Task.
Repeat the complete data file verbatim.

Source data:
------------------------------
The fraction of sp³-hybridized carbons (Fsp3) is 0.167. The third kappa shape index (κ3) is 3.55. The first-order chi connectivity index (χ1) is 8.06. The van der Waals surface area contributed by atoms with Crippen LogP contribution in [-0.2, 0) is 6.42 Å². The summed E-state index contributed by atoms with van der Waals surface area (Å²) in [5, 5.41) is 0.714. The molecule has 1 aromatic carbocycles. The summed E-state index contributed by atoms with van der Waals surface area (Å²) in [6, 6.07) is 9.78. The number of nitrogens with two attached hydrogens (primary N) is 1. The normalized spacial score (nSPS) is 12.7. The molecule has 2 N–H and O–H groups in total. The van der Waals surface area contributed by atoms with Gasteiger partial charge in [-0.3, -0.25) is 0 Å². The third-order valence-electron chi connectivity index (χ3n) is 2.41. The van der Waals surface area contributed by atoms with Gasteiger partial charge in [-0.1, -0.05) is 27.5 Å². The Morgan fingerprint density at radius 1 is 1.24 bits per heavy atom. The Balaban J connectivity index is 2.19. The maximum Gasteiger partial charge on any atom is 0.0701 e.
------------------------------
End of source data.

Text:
The fraction of sp³-hybridized carbons (Fsp3) is 0.167. The third kappa shape index (κ3) is 3.55. The first-order chi connectivity index (χ1) is 8.06. The van der Waals surface area contributed by atoms with Crippen LogP contribution in [-0.2, 0) is 6.42 Å². The summed E-state index contributed by atoms with van der Waals surface area (Å²) in [5, 5.41) is 0.714. The molecule has 1 aromatic carbocycles. The summed E-state index contributed by atoms with van der Waals surface area (Å²) in [6, 6.07) is 9.78. The number of nitrogens with two attached hydrogens (primary N) is 1. The normalized spacial score (nSPS) is 12.7. The molecule has 2 N–H and O–H groups in total. The van der Waals surface area contributed by atoms with Gasteiger partial charge in [-0.3, -0.25) is 0 Å². The third-order valence-electron chi connectivity index (χ3n) is 2.41. The van der Waals surface area contributed by atoms with Gasteiger partial charge in [-0.1, -0.05) is 27.5 Å². The Morgan fingerprint density at radius 1 is 1.24 bits per heavy atom. The Balaban J connectivity index is 2.19. The maximum Gasteiger partial charge on any atom is 0.0701 e.